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Teaching the Next Generation: Child Development with Jill Fuller

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Child Development’s classroom entrance

Child Development is a class offered at Camas High School (CHS) that allows students to get a headstart on both their childcare and college careers. Child Development offers a hands-on approach to caring for preschool children and lasts the entire school year.

Child Development allows students to become STAR-certified, which means that they are trained in the basics of child care. This also gives students an opportunity to more easily get jobs at nurseries or daycares. There is also college credit available.

“You can get up to 12 Clark [College] credits, which is one whole term of college for free,” Child Development teacher Jill Fuller said. “It’s a great opportunity to get college credit, state certification and to have fun.”

Fuller has studied child care and development for decades. She got her degree in early childhood education, human development and family studies from Oregon State University. She started teaching child development in 1997 at Hillsboro High School before teaching at CHS.

“This is my ninth year here. I love working with high schoolers and preschoolers,” Fuller said.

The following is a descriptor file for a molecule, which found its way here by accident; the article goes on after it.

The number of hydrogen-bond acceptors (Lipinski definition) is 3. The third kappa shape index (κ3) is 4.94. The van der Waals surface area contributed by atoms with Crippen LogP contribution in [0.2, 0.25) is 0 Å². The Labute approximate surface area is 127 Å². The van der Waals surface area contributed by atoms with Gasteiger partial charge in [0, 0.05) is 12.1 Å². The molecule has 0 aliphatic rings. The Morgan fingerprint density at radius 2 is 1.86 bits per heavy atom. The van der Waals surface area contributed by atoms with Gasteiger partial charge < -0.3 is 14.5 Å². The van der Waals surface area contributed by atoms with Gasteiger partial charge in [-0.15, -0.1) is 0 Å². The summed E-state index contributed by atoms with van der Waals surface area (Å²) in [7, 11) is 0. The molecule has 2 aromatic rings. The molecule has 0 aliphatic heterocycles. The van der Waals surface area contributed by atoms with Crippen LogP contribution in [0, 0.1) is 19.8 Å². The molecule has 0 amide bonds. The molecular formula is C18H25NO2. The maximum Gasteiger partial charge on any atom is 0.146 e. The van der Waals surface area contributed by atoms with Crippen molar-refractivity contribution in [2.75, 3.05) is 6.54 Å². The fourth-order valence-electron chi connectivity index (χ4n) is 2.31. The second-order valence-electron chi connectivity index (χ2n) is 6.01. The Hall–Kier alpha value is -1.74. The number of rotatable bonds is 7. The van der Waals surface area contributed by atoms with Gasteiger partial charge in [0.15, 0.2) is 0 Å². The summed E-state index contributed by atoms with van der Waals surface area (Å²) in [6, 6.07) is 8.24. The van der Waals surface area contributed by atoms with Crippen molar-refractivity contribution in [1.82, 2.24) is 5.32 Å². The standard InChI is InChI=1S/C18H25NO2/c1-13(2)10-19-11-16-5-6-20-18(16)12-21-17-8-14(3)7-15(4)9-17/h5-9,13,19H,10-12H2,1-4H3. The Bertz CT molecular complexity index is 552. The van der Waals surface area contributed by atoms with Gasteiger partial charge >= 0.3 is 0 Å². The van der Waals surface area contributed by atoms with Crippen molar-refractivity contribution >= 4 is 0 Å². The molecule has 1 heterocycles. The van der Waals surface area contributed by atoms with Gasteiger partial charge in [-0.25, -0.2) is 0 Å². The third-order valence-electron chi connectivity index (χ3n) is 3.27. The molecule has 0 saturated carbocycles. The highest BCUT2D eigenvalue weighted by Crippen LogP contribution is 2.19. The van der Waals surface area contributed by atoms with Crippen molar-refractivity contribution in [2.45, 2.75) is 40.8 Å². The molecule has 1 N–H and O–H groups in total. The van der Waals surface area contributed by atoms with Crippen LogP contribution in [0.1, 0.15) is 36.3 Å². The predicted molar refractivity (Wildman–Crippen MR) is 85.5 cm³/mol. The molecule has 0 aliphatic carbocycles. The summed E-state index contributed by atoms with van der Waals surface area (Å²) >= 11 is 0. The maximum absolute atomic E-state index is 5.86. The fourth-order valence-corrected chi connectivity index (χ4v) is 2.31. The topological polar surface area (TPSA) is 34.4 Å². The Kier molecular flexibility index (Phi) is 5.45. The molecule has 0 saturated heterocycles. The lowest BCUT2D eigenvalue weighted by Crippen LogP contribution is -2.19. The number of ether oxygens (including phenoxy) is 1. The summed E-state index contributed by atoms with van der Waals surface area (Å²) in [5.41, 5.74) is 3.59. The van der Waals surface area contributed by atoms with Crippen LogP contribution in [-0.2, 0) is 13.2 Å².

Along with an experienced teacher, Child Development also offers labs to interact with preschool children from Lacamas Heights.

“Two days a week we come in and it’s our lab day,” Fuller said. “It’s a child development lab. [High schoolers] have jobs and a name badge they put on. They sign in and run a station.”

“The class is very fun and engaging,” CHS sophomore Jadyn Tingley said. “I enjoy observing and hanging out with the kids because they’re all so different.”

Child Development’s playground at CHS

“We got to work with the preschoolers and learn the laws of childcare facilities,” CHS junior Megan Wright said. “I really liked it. It was really fun.”

Child Development’s lab days allow high school students to teach preschoolers a variety of subjects from math to English to sharing in the playground. The high schoolers are able to learn how to care for preschoolers and the preschoolers get to begin learning about a diverse range of school subjects.

Some students shared that taking the class even opened up career interests.

“Taking that class really helped me realize that I like stuff involving childcare,” Wright said.

“When I grow up I want to be a child therapist and I think this is a great first step,” Tingley said. “You learn a lot without even realizing it.” 

Child Development welcomes high school students at any grade level to participate in learning from and teaching preschool students.

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Troy Siemers, Staff Writer

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